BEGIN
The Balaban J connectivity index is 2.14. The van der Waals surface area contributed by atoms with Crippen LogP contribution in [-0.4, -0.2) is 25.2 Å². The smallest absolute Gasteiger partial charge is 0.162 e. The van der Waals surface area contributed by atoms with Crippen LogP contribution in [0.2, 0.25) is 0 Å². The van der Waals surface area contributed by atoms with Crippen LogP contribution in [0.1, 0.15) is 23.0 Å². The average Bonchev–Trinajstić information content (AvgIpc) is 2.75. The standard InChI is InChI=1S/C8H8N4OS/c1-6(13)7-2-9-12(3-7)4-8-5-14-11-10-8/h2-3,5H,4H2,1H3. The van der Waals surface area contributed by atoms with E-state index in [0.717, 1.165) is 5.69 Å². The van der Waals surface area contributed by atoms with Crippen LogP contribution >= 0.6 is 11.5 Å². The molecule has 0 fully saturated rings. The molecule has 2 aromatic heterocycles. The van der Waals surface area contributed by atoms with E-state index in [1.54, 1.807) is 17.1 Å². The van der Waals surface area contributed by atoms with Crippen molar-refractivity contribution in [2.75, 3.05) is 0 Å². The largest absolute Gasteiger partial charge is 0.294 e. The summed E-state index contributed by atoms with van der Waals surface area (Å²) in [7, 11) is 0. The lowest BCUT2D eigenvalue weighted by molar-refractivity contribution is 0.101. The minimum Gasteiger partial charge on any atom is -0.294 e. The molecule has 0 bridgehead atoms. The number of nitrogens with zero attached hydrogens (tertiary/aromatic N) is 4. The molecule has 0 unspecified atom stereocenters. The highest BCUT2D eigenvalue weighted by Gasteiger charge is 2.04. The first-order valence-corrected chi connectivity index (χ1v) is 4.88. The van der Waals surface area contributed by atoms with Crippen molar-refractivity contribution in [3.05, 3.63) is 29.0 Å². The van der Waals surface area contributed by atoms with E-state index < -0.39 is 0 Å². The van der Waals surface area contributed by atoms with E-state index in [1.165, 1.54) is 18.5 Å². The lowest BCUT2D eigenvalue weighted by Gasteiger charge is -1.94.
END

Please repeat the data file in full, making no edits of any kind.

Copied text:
The Balaban J connectivity index is 2.14. The van der Waals surface area contributed by atoms with Crippen LogP contribution in [-0.4, -0.2) is 25.2 Å². The smallest absolute Gasteiger partial charge is 0.162 e. The van der Waals surface area contributed by atoms with Crippen LogP contribution in [0.2, 0.25) is 0 Å². The van der Waals surface area contributed by atoms with Crippen LogP contribution in [0.1, 0.15) is 23.0 Å². The average Bonchev–Trinajstić information content (AvgIpc) is 2.75. The standard InChI is InChI=1S/C8H8N4OS/c1-6(13)7-2-9-12(3-7)4-8-5-14-11-10-8/h2-3,5H,4H2,1H3. The van der Waals surface area contributed by atoms with E-state index in [0.717, 1.165) is 5.69 Å². The van der Waals surface area contributed by atoms with Crippen LogP contribution >= 0.6 is 11.5 Å². The molecule has 0 fully saturated rings. The molecule has 2 aromatic heterocycles. The van der Waals surface area contributed by atoms with E-state index in [1.54, 1.807) is 17.1 Å². The van der Waals surface area contributed by atoms with Crippen molar-refractivity contribution in [2.75, 3.05) is 0 Å². The largest absolute Gasteiger partial charge is 0.294 e. The summed E-state index contributed by atoms with van der Waals surface area (Å²) in [7, 11) is 0. The lowest BCUT2D eigenvalue weighted by molar-refractivity contribution is 0.101. The minimum Gasteiger partial charge on any atom is -0.294 e. The molecule has 0 bridgehead atoms. The number of nitrogens with zero attached hydrogens (tertiary/aromatic N) is 4. The molecule has 0 unspecified atom stereocenters. The highest BCUT2D eigenvalue weighted by Gasteiger charge is 2.04. The first-order valence-corrected chi connectivity index (χ1v) is 4.88. The van der Waals surface area contributed by atoms with Crippen molar-refractivity contribution in [3.05, 3.63) is 29.0 Å². The van der Waals surface area contributed by atoms with E-state index < -0.39 is 0 Å². The van der Waals surface area contributed by atoms with E-state index in [1.165, 1.54) is 18.5 Å². The lowest BCUT2D eigenvalue weighted by Gasteiger charge is -1.94.